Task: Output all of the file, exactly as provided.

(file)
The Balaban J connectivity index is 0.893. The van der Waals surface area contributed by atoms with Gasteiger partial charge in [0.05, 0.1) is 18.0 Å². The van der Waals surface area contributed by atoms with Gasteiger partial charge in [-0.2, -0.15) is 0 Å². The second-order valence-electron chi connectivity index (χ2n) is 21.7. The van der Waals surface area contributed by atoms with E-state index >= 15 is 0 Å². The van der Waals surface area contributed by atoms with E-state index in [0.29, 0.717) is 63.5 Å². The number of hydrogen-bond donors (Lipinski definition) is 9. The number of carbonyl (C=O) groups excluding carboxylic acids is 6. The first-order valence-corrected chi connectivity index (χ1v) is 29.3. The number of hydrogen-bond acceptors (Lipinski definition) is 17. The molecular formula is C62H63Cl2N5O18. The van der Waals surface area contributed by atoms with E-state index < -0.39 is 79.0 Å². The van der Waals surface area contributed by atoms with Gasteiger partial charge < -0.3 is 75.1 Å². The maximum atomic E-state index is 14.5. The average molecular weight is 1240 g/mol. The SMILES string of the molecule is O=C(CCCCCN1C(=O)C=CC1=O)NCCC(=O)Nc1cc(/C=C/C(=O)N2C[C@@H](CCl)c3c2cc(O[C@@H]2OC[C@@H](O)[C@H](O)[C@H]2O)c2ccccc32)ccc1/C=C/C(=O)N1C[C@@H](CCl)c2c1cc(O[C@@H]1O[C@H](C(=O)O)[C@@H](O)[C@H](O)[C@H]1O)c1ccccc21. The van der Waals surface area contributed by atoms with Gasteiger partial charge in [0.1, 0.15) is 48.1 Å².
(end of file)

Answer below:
The Balaban J connectivity index is 0.893. The van der Waals surface area contributed by atoms with Gasteiger partial charge in [0.05, 0.1) is 18.0 Å². The van der Waals surface area contributed by atoms with Gasteiger partial charge in [-0.2, -0.15) is 0 Å². The second-order valence-electron chi connectivity index (χ2n) is 21.7. The van der Waals surface area contributed by atoms with E-state index >= 15 is 0 Å². The van der Waals surface area contributed by atoms with E-state index in [0.29, 0.717) is 63.5 Å². The number of hydrogen-bond donors (Lipinski definition) is 9. The number of carbonyl (C=O) groups excluding carboxylic acids is 6. The first-order valence-corrected chi connectivity index (χ1v) is 29.3. The number of hydrogen-bond acceptors (Lipinski definition) is 17. The molecular formula is C62H63Cl2N5O18. The van der Waals surface area contributed by atoms with E-state index < -0.39 is 79.0 Å². The van der Waals surface area contributed by atoms with Gasteiger partial charge < -0.3 is 75.1 Å². The maximum atomic E-state index is 14.5. The average molecular weight is 1240 g/mol. The SMILES string of the molecule is O=C(CCCCCN1C(=O)C=CC1=O)NCCC(=O)Nc1cc(/C=C/C(=O)N2C[C@@H](CCl)c3c2cc(O[C@@H]2OC[C@@H](O)[C@H](O)[C@H]2O)c2ccccc32)ccc1/C=C/C(=O)N1C[C@@H](CCl)c2c1cc(O[C@@H]1O[C@H](C(=O)O)[C@@H](O)[C@H](O)[C@H]1O)c1ccccc21. The van der Waals surface area contributed by atoms with Gasteiger partial charge in [0.1, 0.15) is 48.1 Å².